Plano, Texas, Aug. 19, 2014 – It's official. Dallas-based Corgan will be Toyota's lead architect for its new North American headquarters campus in the Dallas-Fort Worth Metroplex.
"After a search that included some of the finest architectural firms in the world, we are thrilled to welcome Corgan as designers of our North American headquarters in Plano, Texas," said Doug Beebe, corporate manager of Administrative Services at Toyota. "Corgan is a world-class firm that has designed many beautiful corporate campuses and other projects, both here in the Dallas-Fort Worth Metroplex and around the world. We are looking forward to seeing the design elements of this campus that Corgan will deliver to provide a collaborative and innovative workspace."
Corgan President and CEO Bob Morris said, "We are inspired by the challenge to create a facility that will bring Toyota team members and associates from across the U.S. together in one building for the first time. It will be an honor for us at Corgan to help welcome Toyota to north Texas by creating a home for them where they will immediately feel comfortable and empowered to do their best work."
The firm is already designing the temporary office space Toyota will occupy in Plano until the permanent campus is built.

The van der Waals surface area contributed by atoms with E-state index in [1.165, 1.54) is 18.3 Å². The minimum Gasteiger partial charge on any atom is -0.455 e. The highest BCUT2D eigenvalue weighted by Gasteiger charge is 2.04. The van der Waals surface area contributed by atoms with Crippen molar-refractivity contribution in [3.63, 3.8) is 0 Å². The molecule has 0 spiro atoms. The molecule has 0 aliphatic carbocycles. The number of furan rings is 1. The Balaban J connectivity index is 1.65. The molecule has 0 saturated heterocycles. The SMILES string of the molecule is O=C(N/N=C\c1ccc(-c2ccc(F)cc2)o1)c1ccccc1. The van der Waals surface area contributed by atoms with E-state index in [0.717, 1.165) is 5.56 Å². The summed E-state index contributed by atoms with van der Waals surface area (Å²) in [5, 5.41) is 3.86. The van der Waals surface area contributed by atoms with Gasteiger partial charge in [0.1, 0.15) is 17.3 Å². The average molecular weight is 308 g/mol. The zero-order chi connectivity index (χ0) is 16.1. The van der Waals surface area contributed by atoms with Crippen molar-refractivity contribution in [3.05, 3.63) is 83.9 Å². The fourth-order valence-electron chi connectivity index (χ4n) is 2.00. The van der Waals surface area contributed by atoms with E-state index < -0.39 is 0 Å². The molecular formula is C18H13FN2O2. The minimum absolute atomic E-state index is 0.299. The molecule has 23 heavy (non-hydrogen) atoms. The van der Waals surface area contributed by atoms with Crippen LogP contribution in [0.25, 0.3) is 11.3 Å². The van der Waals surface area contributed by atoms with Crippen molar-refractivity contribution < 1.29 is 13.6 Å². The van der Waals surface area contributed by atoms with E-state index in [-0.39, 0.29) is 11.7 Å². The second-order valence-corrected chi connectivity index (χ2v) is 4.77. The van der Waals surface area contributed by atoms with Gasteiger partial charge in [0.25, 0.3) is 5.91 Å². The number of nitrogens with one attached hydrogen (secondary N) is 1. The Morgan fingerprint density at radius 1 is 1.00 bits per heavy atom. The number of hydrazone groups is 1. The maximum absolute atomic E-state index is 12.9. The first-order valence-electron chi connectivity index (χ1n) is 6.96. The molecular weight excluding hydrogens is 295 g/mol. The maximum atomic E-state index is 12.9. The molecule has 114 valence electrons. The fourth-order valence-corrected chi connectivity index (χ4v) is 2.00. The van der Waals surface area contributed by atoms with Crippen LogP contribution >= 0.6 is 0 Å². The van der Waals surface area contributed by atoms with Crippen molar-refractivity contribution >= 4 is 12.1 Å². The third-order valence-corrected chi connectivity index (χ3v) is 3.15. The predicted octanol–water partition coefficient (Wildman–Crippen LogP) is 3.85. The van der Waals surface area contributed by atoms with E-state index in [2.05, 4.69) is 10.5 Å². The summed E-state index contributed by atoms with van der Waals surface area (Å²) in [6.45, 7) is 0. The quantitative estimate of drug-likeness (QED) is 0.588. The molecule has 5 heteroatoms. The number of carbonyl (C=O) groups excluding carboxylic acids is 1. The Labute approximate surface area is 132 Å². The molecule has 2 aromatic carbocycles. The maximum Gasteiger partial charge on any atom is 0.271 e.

Corgan has delivered impressive results working on corporate headquarters for State Farm, Southwest Airlines, Bulova, Blue Cross Blue Shield and Fossil, among others. The international firm has also been recognized for its design leadership of major hospitals, airports, schools, performance venues and a wide range of other project types. In addition, ninety of its projects are LEED registered and 47 are LEED certified.
Toyota recently purchased the land for the new headquarters site and expects to begin occupying the campus in late 2016 or early 2017. Last month, Toyota selected Dallas-based KDC Real Estate Development & Investments, one of America's leading commercial real estate development and investment firms, as lead developer for the project.
Once completed, the headquarters will be home to about 4,000 Toyota employees.